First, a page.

Wednesday, 5 September 2007

Identification of photo subjects - Lessons to be learnt

In January this year, Kevin Rhodes sent me a batch of images, among which were these two cabinet cards, taken by John Mayle & Sons of 124 Parliament Street, Derby.

Lucy Saddington (1884-), taken by John Mayle & Sons in Derby, c.1900-1905.Lucy Saddington (1884-), taken by John Mayle & Sons in Derby, c.1900-1905.

Kevin had the following to say about them:

These presumably are siblings taken at the same time. I am unsure of the ill-fitting uniform and the sex of its wearer. I have wondered about the possibility of this being a male-impersonator outfit from the music-hall. The uniform certainly has no insignia on it and by the address on the card we are well before both the First World War and the Boer War.

As I had no clues as to the identity of the subjects, I posted the images in the Portfolio section of my profile of this photographer, and thought nothing more of them. Then, a fews days ago, I heard from Kevin again:

A comment on the ones I previously sent at Mayles photographers - census records of the family only show four sisters in the family, and the two people in the pictures have hands and fingers that are identical; leading me to think they both are of Lucy Saddington, of whom I have later studio photos with no photographers identity on them (poss trimmed off on purpose). Also, of the three sisters Mary is older, Jane had straight hair, and Edith was much younger.

So, I had a better look at the images, in particular the faces and hands of the subject(s):

They are indeed very similar, if the absence/presence of the grin is taken into account, and the ring is present in both cases. From the similarity of the studio setting and props, the portaits were probably taken on the same occasion. Kevin had more to say on the provenance of the photographs:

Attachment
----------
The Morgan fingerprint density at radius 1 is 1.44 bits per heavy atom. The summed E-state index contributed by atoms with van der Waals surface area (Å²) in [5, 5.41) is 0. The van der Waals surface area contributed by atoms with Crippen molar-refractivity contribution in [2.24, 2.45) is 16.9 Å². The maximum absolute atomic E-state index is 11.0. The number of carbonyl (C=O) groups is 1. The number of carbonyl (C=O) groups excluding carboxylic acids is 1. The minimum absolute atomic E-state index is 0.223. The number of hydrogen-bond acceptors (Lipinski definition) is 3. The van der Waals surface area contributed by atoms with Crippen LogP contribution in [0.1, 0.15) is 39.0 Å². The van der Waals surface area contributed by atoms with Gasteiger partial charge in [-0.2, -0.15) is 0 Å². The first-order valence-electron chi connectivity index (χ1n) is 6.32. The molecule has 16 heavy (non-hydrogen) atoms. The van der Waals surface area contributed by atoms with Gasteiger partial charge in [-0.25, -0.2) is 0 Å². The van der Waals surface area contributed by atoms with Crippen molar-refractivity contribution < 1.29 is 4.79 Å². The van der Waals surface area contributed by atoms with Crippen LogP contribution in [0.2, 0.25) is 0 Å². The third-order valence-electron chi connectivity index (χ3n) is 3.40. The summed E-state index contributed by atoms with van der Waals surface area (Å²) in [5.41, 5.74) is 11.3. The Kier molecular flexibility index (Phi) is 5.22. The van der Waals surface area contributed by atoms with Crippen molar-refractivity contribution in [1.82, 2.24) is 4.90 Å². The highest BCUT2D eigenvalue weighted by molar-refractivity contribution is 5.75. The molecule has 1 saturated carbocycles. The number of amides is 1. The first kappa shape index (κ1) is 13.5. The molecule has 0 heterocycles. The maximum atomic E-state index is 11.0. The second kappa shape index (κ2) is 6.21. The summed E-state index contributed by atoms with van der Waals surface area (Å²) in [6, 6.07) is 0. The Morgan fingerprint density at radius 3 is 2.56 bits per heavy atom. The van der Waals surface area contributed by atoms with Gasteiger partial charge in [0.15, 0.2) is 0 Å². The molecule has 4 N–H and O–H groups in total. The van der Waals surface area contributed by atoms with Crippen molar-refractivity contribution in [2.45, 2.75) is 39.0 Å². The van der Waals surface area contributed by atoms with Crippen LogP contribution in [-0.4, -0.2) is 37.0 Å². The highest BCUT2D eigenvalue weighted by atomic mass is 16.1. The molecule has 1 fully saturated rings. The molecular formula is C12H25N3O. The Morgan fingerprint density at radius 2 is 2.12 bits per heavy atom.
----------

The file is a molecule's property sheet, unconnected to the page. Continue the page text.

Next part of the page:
Last year, on the death of two elderly relatives, I came by two photo collections. The first belonged to my Mother Betty Rhodes née Rankin (1925-2006) (daughter of Mary, the elder Saddington sister), and includes the pictures from Mayle & Sons and a carte de visite by (Thomas) Frost of Derby (see below). These were clearly of a relative of Mary, but identifying her was difficult.

Lucy Saddington (1884-), taken by Thomas Frost in Derby, c.1898-1900.

The second collection was from Edith "Edie" Falconer née Smith (1912-2006), the daughter of Lucy Saddington. Amongst these photos was a studio cabinet photo of Lucy Saddington with her husband George Smith, and a postcard picture of George in uniform (presumably during the First World War.)
George & Lucy Smith, by an unidentified photographer, probably in Derby, c. 1906-1908.George Smith, Lucy's husband, a postcard portrait taken during the First World War.

Lucy Saddington married George Smith in 1906 and had Edie in 1912, but died of unknown causes whilst Edie was young. I have a photo of Edie as a child (see below) with a lady which could be Lucy but I am unsure. It was of course the photo of George and Lucy together which helped me in the identification process, not only tying up with George in uniform, but also if you look carefully she is wearing the same brooch as in the earlier Frost picture from my mother’s collection, and although no proof in itself, doesn’t the skirt look like the work of a proud young tailoress!
Lucy(?) & Edie Smith, by an unidentified photographer, probably in Derby, c. 1914-1915.

This is an excellent account of careful detective work which resulted in the provisional identification and tying together of a whole series of pictures from separate inherited family collections. It demonstrates the usefulness of examining photographs together with other family photos, and in the light of their provenance.

It also illustrates the importance of being cautious about making assumptions without reasonable cause. For example, the wearing of what appears to be a military uniform doesn't necessarily mean that the subject actually served in the military. Although the photo probably was taken during or shortly after the Boer War, it is obvious that Lucy never served in the army.

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